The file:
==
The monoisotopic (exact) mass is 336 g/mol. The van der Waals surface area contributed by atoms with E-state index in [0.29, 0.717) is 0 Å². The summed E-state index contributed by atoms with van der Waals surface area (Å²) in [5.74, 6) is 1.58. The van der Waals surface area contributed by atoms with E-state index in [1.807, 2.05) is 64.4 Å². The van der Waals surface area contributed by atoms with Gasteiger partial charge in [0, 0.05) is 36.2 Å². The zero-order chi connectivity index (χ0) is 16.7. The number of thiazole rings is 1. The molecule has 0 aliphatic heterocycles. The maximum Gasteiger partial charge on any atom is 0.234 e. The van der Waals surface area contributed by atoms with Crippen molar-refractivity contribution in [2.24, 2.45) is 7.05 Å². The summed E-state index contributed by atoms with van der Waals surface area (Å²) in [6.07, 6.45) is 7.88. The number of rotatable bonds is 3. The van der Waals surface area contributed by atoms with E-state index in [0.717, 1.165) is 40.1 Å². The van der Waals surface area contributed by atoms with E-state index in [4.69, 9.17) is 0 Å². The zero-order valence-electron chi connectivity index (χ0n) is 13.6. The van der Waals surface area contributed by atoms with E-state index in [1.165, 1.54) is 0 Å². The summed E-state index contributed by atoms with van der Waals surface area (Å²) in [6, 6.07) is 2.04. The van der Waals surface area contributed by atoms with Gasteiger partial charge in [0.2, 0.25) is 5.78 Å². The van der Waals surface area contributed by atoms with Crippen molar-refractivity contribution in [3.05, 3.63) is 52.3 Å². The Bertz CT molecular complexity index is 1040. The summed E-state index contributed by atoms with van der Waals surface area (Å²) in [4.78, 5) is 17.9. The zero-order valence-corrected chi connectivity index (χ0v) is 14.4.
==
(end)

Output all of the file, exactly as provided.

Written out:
The monoisotopic (exact) mass is 336 g/mol. The van der Waals surface area contributed by atoms with E-state index in [0.29, 0.717) is 0 Å². The summed E-state index contributed by atoms with van der Waals surface area (Å²) in [5.74, 6) is 1.58. The van der Waals surface area contributed by atoms with E-state index in [1.807, 2.05) is 64.4 Å². The van der Waals surface area contributed by atoms with Gasteiger partial charge in [0, 0.05) is 36.2 Å². The zero-order chi connectivity index (χ0) is 16.7. The number of thiazole rings is 1. The molecule has 0 aliphatic heterocycles. The maximum Gasteiger partial charge on any atom is 0.234 e. The van der Waals surface area contributed by atoms with Crippen molar-refractivity contribution in [2.24, 2.45) is 7.05 Å². The summed E-state index contributed by atoms with van der Waals surface area (Å²) in [6.07, 6.45) is 7.88. The number of rotatable bonds is 3. The van der Waals surface area contributed by atoms with E-state index in [0.717, 1.165) is 40.1 Å². The van der Waals surface area contributed by atoms with E-state index in [4.69, 9.17) is 0 Å². The zero-order valence-electron chi connectivity index (χ0n) is 13.6. The van der Waals surface area contributed by atoms with E-state index in [1.165, 1.54) is 0 Å². The summed E-state index contributed by atoms with van der Waals surface area (Å²) in [6, 6.07) is 2.04. The van der Waals surface area contributed by atoms with Gasteiger partial charge in [0.2, 0.25) is 5.78 Å². The van der Waals surface area contributed by atoms with Crippen molar-refractivity contribution in [3.05, 3.63) is 52.3 Å². The Bertz CT molecular complexity index is 1040. The summed E-state index contributed by atoms with van der Waals surface area (Å²) in [4.78, 5) is 17.9. The zero-order valence-corrected chi connectivity index (χ0v) is 14.4.